Don’t be too concerned about these different limits. Most online sportsbooks cap their maximum payout for any bet at somewhere in the six figures, which you can reach by placing an 11-team parlay for $100. If you find a book that doesn’t use maximum payouts, please let us know; in the meantime, make sure to consult the parlay betting rules at your chosen sportsbook(s) before you place your bets.

Common Types of Parlay Bets

Because of their massive payout potential, parlays are among the most popular forms of sports betting you’ll find on the market. But as with the other types of bets, parlays come in different shapes and sizes, and you need to know the difference if you want the largest payout you can get.

Moneyline Parlays

This is what it says on the tin: parlays where every line is a moneyline wager. These show up quite often in sports betting – especially with newbies who simply pick the moneyline favorites for every team in their combo.

Point Spread Parlays

Most bettors these days prefer a spread wager for single games, so it’s natural that point spread parlay is still the more popular type of parlay variant. They’re relatively easy to handle when the vigorish is -110 for each team; things get a bit more complicated when alternate spreads come into play.

Over/Under Parlays

Totals are increasingly popular for betting individual games; some bettors even specialize in the over/under, and a few will stick solely to an “unders parlay” strategy where all the picks in their combo bets are on the under.

Round Robins

This is a special type of wager that takes several separate parlays and combines them into one super-combo bet. Let’s say you want to put together a 2-team parlay, but you have three teams you’d really like to include:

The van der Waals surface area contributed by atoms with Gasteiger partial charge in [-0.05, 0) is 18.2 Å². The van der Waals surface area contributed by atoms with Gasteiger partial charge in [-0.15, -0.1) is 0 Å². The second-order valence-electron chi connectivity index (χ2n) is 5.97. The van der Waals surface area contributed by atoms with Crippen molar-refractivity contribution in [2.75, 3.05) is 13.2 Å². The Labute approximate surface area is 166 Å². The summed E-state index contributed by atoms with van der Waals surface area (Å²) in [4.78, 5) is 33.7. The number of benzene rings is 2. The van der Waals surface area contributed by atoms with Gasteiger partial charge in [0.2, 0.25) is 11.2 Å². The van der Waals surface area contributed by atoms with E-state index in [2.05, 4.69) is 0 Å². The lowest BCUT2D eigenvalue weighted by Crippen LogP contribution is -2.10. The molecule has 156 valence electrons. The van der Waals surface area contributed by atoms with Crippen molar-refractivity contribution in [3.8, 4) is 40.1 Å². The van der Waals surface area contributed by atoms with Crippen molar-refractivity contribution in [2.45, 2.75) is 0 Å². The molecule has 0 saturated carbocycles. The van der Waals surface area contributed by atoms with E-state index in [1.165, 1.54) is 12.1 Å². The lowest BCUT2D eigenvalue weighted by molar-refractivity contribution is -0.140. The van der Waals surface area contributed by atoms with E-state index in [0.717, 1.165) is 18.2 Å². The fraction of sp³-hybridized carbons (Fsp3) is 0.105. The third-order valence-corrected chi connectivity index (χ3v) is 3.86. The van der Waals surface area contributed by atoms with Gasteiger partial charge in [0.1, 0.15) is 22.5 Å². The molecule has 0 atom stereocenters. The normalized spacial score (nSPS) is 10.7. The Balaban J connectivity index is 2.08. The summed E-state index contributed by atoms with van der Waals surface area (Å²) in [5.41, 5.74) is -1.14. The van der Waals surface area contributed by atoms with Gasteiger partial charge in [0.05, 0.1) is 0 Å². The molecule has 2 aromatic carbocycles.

• San Francisco 49ers: -6.5 points
  • Toronto Blue Jays: ML -180
  • Seattle Kraken: ML +105

A round robin bet chooses two of those three betting lines and builds all three possible combinations of 2-team parlays for you:

  • SFO -6.5
  • TOR -180

  • SFO -6.5
  • SEA +105

  • TOR -180
  • SEA +105

In theory, since these are three correlated parlays, you’ll face less risk than you would with three parlays featuring completely different teams. But round robins are even more useful as a time-saving device for serious sports bettors who are trying to get as much parlay money down as possible.


The parlay is already in the “exotic” category of sports wagers, but it gets even more exotic when you make it a teaser. These special parlays allow you to move the odds for each team (spreads and totals only) by a set number of points; for example, a typical NFL teaser will let you move the odds by six, 6.5 or seven points.

Let’s say you were going to play the following 2-team NFL parlay:

  • New York Giants +6.5
  • Under 48

If you make that a 6-point teaser instead, you’ll be combining the following two teams:

  •  NYG +12.5
  • Under 54

That teaser bet is obviously much more likely to cash in and you get a lower parlay payout when you do. Depending on your book and what time of the season it is, you might only get somewhere in the neighborhood of -150 odds for our example teaser.

If you prefer to win the big money, parlay betting is probably for you – but lessening the risk with teasers can sometimes be worth the smaller reward.


The pleaser bet is essentially a reverse teaser, where you add points to each line instead of subtracting, and receive a bigger payout if you win instead of a smaller one. This is a relatively rare type of money parlay; not every sportsbook will offer them, but if yours does, a typical 2-team pleaser will pay out at around +600.

Player and Team Props

Here’s another parlay category that isn’t necessarily available everywhere. Some books only let you combine the three “straight” or “single” bet types: spread, moneyline and total. Others let you include prop bets, which opens up an entire world of betting options for you.

Player props (especially yardage props) will be the most popular of these options. Game props like whether they’ll go into overtime can also be included, as well as team props like whether a given team will score over or under a certain number of touchdowns.